In the business of helping others

Provider: An entrepreneur uses her success to help people facing the challenges she overcame.

March 05, 2001|By TaNoah Morgan | TaNoah Morgan,SUN STAFF

Every day when Yvonne Minge goes home, she knows she's helped somebody grow.

Maybe it was the 3-year-old boy who needed to learn how to wash his hands, or the 4-year-old girl who can now distinguish red from blue.

Or it could be the twenty-something staffer and mother who completed her coursework in early childhood education because Minge and her rapidly growing Bright Beginnings Children's Centers paid for the course and offered free child care while the mom went to school.

"One of my goals in life is to help people move forward in life and to make them feel special," said Minge, who in two years has opened three child care centers in Howard County that teach more than 170 children. "I try to make sure we provide a safe, nurturing, happy, clean environment, but you don't get that unless your staff is happy, too."

In an industry in which state and county officials say the pay for workers is low, the turnover rate is high and education is a must, Minge is working against the odds to develop a trained and satisfied staff to provide quality child care at her three locations that are nearly overflowing with energetic youths. But working against the odds is not unusual for Minge, a one-time single mother who worked her way through school and up the child care career ladder to find herself owning a chain of centers.

"It was never my life dream to work with kids, but I found it was my niche," Minge said.

Soon after taking a position as an assistant teacher in 1987 at a center that offered free care for her children, she decided that providing jobs and helping people would be her goals. That didn't become a reality, though, until April 1999, when she leased space from the Columbia Association and opened the first Bright Beginnings in Owen Brown, across the street from her home.

With 26 employees, Minge is providing jobs and free child care to mothers who are where she once was - untrained in a career path and bankrupt after paying a sitter. But Minge is going a step further. She is also paying for the education and books of her staff members, in hopes of developing a better-trained and more stable staff, and to encourage the young men and women to achieve.

According to the Howard County Child Care Resource Center, Minge is on the right track in dealing with some of the toughest problems in the child care industry - lack of training and high staff turnover.

"Any benefit would be a very effective tool. It's all helpful," said Debbie Yare, the center's program manager. "She's doing her darndest to keep employees and recruit employees."

Minge has seen her business blossom. Because the rent was reasonable and her roster was quickly filled at the Owen Brown location, the fledgling business turned a profit in just 18 weeks, she said.

A little more than a year later, in August 2000, Minge opened her second center, renting a building from Hopkins United Methodist Church in Highland. Profits from the Owen Brown center paid for the renovations to the building in Highland.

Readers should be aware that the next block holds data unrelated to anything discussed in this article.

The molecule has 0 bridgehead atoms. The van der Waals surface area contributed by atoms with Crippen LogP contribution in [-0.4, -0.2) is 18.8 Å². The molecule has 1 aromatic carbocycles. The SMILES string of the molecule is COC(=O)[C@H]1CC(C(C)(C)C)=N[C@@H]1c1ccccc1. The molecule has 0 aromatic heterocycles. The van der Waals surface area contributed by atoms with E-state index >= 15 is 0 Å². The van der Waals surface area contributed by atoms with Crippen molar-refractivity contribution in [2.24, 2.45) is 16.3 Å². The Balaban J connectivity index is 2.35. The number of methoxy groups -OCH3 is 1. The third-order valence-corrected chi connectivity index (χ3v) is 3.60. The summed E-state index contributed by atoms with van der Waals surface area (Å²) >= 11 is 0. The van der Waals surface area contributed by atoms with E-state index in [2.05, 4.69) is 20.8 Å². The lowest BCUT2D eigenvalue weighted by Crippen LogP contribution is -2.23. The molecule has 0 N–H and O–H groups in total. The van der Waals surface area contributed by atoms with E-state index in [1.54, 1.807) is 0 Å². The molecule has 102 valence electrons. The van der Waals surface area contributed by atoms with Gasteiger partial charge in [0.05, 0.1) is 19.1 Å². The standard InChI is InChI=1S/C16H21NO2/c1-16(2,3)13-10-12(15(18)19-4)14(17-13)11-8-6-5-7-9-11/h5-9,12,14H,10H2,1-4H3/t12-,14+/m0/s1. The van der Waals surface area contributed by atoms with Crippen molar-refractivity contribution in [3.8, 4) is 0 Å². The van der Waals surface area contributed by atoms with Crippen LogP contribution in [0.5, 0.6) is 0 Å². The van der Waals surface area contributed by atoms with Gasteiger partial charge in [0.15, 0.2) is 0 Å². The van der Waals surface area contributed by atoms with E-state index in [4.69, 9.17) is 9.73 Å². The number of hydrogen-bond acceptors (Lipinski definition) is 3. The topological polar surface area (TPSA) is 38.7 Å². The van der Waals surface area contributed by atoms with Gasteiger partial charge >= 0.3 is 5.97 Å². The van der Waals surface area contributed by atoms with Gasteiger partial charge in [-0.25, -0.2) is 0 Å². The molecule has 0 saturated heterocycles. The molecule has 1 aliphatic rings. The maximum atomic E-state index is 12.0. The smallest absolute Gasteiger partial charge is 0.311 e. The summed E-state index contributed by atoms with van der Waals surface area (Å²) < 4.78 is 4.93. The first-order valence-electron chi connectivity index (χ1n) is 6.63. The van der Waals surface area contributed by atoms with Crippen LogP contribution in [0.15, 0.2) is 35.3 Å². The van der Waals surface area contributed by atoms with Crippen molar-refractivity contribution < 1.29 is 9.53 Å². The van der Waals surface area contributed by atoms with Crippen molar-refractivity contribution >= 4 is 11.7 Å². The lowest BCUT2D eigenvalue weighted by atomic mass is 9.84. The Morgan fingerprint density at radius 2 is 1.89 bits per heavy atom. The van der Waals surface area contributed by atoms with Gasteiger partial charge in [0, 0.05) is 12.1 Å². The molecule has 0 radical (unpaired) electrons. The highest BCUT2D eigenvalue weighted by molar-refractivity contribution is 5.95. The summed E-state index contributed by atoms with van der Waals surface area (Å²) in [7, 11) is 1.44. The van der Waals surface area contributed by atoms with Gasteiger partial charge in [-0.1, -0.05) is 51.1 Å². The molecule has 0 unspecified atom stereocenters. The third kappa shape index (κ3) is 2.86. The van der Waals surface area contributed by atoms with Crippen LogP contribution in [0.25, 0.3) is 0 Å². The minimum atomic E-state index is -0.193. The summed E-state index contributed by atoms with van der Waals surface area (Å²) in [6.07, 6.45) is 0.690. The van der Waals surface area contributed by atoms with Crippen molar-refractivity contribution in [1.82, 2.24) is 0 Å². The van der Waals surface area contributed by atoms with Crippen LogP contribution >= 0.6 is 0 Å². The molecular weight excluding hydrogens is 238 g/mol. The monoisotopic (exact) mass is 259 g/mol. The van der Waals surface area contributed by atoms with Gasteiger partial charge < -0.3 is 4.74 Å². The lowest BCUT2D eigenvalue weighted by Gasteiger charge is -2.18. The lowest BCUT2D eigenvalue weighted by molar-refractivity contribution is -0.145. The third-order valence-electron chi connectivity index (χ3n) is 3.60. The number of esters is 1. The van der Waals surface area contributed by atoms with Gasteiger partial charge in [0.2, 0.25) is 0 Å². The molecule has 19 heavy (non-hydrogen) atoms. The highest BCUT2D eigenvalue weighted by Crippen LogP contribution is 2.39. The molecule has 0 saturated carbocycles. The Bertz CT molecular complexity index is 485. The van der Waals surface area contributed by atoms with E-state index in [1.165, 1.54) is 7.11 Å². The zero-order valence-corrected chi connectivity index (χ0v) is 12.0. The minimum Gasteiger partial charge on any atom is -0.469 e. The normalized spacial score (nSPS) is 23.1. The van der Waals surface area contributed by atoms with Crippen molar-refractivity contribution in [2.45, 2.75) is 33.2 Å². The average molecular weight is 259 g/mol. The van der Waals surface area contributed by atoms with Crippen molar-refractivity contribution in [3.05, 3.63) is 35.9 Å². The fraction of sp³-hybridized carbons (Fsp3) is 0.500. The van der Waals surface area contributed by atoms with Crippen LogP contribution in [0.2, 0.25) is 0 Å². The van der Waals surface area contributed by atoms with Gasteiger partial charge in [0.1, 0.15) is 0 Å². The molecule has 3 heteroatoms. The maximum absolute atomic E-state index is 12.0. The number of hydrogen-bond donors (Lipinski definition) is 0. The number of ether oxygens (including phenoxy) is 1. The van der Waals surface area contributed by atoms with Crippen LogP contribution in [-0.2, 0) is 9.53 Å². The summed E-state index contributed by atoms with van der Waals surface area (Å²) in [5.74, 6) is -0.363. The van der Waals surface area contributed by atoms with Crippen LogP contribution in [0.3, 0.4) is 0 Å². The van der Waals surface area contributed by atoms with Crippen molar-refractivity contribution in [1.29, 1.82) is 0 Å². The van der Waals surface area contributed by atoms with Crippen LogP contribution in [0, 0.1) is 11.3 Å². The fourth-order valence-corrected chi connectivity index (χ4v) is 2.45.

Then came the offer she couldn't refuse. The owner of a very large child care center in Oakland Mills, a woman for whom she had worked running the facility two years earlier, decided she had had enough of the child care business, with its slumping profits. The business went up for sale - a 6,190-square-foot building on an acre of land with an outdoor playground, a van, a staff of 15, and about half the clients needed to bring the facility to capacity.

In October 2000, two months after Minge opened her second location, she had a third - a palace of a building on Thunder Hill Road that was furnished, in use and large enough to hold more twice the number of children she had in the two other locations.

"I knew she would grow, but I didn't realize it would happen this quickly," said Mary Becker, executive director of the Jim Rouse Entrepreneurial Fund, which helped Minge obtain her first loan, for $25,000.

Becker said she was surprised at how quickly the company has expanded, but not at Minge's success. "You just knew she had the expertise to do it," Becker said. "She had the drive, the energy. You just got the sense she was going to make it."

There's no profit from Thunder Hill Road yet - repairs and new purchases have put a dent in the bottom line. But as Minge focuses on her next goal of getting her staff better trained and teacher certified, profit is on the horizon.

Minge said she has no plans to expand the business anytime soon, "unless something drops in my lap and it's just too good to refuse," but she hopes many of her staffers will take her education incentive.

Four employees have done so in her two years in business, some of them working on associate degrees at Howard Community College. Although the educational incentive is a cost for Minge, the more the better, she said.

"It's important to me because these are all ... barriers I faced years ago - having young children, wanting to continue my education, looking for financial aid, looking for day care," she said. "I understand the woes of being the low man on the totem pole."

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